BEXAR COUNTY, Texas – A statewide nonprofit dedicated to helping children and youth-serving organizations believes a start to improving the foster care system is understanding the challenges that cause community-based care programs to close down.
Katie Olse, CEO of the Texas Alliance of Child and Family Services, is weighing in on Family Tapestry’s recent announcement that it is terminating its contract with the state for community-based care.
Family Tapestry is a division of the Children’s Shelter in charge of finding placement for children in Bexar County.
“Learning from what happened here and understanding the pressure points that may have caused this to happen and making sure we fix it moving forward and enrolling those lessons learned into implementations around the state,” said Olse, suggesting ways to improve the system. “It doesn’t have to derail community-based care, but we do have to learn from it to make sure it doesn’t happen again.”
Olse said organizations like these are under a lot of pressure, and the pandemic has only made it worse.
“It has impacted the workforce and the ability to recruit foster parents and go into homes,” she said. “We have all had to quarantine.”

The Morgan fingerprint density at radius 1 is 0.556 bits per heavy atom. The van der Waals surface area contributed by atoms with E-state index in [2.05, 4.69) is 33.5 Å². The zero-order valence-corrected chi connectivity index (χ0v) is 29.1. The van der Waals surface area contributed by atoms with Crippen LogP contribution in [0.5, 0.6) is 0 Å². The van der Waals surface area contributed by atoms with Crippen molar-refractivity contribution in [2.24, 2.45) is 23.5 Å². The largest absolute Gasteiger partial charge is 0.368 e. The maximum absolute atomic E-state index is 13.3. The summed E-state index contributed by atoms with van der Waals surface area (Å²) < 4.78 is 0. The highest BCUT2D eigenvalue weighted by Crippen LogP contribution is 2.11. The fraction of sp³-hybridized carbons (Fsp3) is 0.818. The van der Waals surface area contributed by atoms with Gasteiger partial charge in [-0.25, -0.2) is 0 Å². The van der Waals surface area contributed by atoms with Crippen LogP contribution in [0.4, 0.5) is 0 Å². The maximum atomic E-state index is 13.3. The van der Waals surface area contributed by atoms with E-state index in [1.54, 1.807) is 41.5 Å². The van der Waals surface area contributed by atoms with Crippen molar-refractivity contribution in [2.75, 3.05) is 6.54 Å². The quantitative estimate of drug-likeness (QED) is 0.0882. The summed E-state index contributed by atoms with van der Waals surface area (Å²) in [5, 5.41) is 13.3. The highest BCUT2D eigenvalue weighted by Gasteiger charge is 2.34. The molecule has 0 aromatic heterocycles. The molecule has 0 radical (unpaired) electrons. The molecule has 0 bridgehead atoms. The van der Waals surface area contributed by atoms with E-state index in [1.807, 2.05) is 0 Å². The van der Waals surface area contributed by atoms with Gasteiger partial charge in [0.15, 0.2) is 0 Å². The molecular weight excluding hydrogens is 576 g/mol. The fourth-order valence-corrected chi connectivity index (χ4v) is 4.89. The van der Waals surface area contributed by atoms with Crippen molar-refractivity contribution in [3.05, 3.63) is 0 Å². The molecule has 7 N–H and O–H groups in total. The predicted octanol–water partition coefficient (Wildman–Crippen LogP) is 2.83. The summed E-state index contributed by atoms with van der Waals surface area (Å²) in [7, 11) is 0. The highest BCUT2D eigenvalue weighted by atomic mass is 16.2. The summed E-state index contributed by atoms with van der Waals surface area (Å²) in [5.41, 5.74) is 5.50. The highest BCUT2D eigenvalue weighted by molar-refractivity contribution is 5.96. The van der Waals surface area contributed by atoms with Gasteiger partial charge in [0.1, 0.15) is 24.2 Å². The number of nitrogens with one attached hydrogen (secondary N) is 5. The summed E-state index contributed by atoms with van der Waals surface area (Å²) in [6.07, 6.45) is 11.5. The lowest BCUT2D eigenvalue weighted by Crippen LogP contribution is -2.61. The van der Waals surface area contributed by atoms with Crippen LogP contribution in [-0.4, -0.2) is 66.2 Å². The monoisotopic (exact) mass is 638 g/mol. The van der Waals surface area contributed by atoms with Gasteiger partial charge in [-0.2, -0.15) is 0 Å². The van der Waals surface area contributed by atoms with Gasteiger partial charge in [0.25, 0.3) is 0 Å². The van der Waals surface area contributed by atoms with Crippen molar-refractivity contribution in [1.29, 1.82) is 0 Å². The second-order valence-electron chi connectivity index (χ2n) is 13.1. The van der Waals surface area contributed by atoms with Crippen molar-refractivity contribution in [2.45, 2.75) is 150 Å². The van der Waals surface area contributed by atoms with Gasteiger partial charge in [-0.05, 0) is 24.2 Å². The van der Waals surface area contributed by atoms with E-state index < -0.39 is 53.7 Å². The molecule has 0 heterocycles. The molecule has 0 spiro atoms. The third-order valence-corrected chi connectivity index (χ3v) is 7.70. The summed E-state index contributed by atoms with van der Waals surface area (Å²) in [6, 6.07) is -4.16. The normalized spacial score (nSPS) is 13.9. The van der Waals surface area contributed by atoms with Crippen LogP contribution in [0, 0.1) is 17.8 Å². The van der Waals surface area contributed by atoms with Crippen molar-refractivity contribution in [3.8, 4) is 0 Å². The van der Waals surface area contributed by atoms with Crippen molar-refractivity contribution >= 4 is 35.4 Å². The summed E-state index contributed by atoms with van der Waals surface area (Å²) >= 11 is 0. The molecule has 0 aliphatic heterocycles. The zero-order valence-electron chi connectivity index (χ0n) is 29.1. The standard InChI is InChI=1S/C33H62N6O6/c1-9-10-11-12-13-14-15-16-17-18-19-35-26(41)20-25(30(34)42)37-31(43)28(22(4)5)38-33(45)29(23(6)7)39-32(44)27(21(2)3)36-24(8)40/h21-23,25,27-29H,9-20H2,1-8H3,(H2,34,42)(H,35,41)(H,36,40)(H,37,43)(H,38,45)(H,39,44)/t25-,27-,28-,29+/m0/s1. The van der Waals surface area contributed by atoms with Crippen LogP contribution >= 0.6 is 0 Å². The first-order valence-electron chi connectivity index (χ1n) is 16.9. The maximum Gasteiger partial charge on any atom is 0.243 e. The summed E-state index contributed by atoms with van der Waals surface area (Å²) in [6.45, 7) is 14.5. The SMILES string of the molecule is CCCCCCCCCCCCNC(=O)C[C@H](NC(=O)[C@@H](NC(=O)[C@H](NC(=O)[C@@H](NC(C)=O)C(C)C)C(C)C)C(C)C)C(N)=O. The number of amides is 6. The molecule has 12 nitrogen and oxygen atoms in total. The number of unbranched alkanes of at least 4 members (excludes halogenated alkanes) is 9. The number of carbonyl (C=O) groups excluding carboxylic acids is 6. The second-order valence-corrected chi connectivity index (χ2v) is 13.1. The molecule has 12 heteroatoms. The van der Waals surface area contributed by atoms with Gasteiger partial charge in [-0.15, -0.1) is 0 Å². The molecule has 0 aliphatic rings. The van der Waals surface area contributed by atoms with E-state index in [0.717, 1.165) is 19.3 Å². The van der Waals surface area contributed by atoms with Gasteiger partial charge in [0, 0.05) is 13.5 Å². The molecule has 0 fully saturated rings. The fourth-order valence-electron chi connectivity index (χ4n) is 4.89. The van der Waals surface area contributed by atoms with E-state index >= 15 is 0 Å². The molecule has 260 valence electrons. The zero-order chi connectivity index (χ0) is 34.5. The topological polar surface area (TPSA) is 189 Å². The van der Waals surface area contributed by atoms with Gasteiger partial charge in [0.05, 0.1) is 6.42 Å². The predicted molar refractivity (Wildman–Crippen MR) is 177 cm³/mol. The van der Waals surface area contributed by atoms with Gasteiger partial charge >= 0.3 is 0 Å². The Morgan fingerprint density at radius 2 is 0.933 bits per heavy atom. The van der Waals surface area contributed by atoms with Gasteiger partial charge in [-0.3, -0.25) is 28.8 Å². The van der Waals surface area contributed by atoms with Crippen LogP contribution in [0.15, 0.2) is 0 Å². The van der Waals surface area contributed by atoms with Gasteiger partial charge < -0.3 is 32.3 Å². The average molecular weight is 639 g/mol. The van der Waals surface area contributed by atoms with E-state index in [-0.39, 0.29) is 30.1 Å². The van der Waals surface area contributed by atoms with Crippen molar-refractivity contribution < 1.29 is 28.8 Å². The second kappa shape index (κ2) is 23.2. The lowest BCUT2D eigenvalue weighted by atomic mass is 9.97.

Olse also said lack of funding had presented challenges for certain organizations, something the CEO of the Children’s Shelter also noted in a letter to the Texas Department of Family and Protective Services in April.
According to the letter, the organization asked DFPS to account for the increased costs of supporting the needs of children in placement in light of the unanticipated and ongoing capacity crisis.
Some organizations that carry out community-based care have expressed concerns with the state’s strict oversight.
“The good news is that, even though all of the oversight right now may seem like a lot and confusing, they are the same goal, which is the safety of children, and that is something we are all aligned with,” Olse said.
She added that the state legislature is looking at ways to improve the child welfare system.
“(Lawmakers) are going to provide guidance on the kind of quality and safety and care we want to see in the state,” Olse said. “Some flexibility where it is needed because when we are working with kids, we need some flexibility. (They want to make) clear what the expectations are -- also directing some innovation and some pilots and family preservation models and prevention programs.”
In a letter dated May 10 sent to the chair of the Senate Health and Human Services Committee and the chair of the House Human Services Committee, Commissioner Jaime Masters, with DFPS, acknowledged the challenges providers are facing. The letter contains the following:
“Most providers do not exist to run a profit, and as such, do not have discretionary funds to supplement rates. Higher rates would allow some providers to increase staffing or wrap-around supports. Others may be able to operate by serving fewer high-acuity children with greater focus.”
For now, Olse said communities are continuing to work together to do what they can at the moment.
“My understanding is that will revert back to what we call the legacy system,” Olse said. “Those children will still receive services. Those agencies working and partnering as a part of community-based care will continue to serve them. Most of what I imagine happening, when it goes back to the legacy system, will be administrative.”